We regret to inform you that there will NOT be a summer camp in 2015. We have been focusing on training professionals around the country to help disseminate TBRI® and create a network of providers to which we can refer the families that come to us. If you would like more information on professionals in your area that have been through our training, please visit the “training” page of our website, and scroll to the bottom to find a link to this list. We wish your family the best on your journey.

When adoptive parents came to us asking for help with their adopted children, we had little idea of the exciting journey we were embarking upon. Neither did we understand at that time, the magnitude and importance of the research and intervention that would be born in the partnership between researchers in our lab and adoptive families. From our earliest work with adoptive families, we began to see the heartache in parents who had adopted children with histories of abuse, only to find after years of struggle, that the parents were still unable to reach them. Isolated by failed trust, these children often remained closed and alone while their parents watched helplessly. We began, at that time, an amazing journey of healing.

During the first year, we co-hosted an international adoption conference with the Gladney Center Adoption Agency for adoptive parents and the professionals that serve them, featuring international adoption experts from across the United States. The following summer, we developed and implemented a summer day camp for adopted children, Camp Celebration, which was hosted at the Child Study Center. It was during that time, parents of our little campers officially named the camp, Hope Connection®, and began to refer to it affectionately as Camp Hope. We had begun an adventure of enormous magnitude.

During that first summer camp, we documented dramatic positive changes in our little campers. Parents came to us with remarkable reports of behavioral changes. One mother of a five year old, adopted at eighteen months, remarked with tears in her eyes, "He let me rock him to sleep last night for the first time since we brought him home from Russia!" Another mother reported, "When I went to wake him for camp this morning, he smiled and lifted his little arms up and around my neck to hug me!" Although these are common occurrences for parents of "home grown" children, they are significant treasures for the parent who adopts children who have been harmed and are afraid to trust.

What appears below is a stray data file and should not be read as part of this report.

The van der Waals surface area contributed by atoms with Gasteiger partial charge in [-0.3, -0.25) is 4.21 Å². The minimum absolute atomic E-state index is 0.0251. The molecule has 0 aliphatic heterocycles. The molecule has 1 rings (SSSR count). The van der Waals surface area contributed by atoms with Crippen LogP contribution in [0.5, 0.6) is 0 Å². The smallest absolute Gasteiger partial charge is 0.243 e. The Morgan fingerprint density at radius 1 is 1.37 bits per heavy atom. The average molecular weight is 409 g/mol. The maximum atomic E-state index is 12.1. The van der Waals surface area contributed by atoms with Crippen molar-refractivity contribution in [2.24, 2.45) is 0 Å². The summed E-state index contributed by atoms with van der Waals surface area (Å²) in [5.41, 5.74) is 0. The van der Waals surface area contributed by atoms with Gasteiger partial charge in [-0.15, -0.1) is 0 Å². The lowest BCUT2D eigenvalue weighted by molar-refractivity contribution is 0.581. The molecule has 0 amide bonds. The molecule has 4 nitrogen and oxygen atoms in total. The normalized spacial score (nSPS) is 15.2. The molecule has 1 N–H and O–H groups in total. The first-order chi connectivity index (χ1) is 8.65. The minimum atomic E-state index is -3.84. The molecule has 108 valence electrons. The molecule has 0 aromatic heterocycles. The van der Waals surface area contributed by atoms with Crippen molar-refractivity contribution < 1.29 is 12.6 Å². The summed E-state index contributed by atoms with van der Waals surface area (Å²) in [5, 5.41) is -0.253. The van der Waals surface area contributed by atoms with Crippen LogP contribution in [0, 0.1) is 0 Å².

As we observed renewed hope in the eyes and faces of both adoptive parents and their children, we were smitten with the possibility of learning ways to help injured children heal and become joyful members of their adoptive families. Our hearts and minds were set on this course of research. From that time until now, the Hope Connection® has been the centerpiece of our work. It has provided a unique real-life laboratory in which parents, children, university students and researchers become journey-mates in an adventure of healing.

From that first camp until now, our project has continued to grow and develop under the rubric of The Adoption Project (TAP) and now as the Institute of Child Development. This project has amassed a significant body of research, which has great import for helping hurt children. It is possible that we have the most comprehensive research and intervention project in the United States. International experts in the field of adoption have become powerful advocates for our work, visiting camp each year at their own expense to share their insights about the children, and to learn from our insights.

In Vulnerable Child I and II, university-credit courses, TCU students learn about the complex constellation of effects induced in children by abuse and neglect. As interdisciplinary courses, these courses cover various fields including language, social work, neurology, nursing and psychology. Students must not only learn academic information about the aftermath of abuse, but must also demonstrate mastery of pragmatic skills for interacting with these at-risk children. One of the greatest joys of our work is the knowledge that we have an opportunity to teach university students who will enter professions such as teaching, nursing, and psychology, and will have unique skills and insights into dealing with children.

Summer camp internships are available to about twenty students who have completed both of these courses. Each of these university students is able to serve as a mentor/buddy to one child during the summer camp. This unique opportunity has been described by many of the students as a life-changing experience.Working with children from hard places can be both difficult and rewarding work. Our hope is that while students are giving their time and emotional energy, they will also receive the satisfaction of knowing they have made a difference in the lives of the families they work with. Students can receive 3 credit hours for their participation in camp, but are required to pay for credit hours as Independent Studies.



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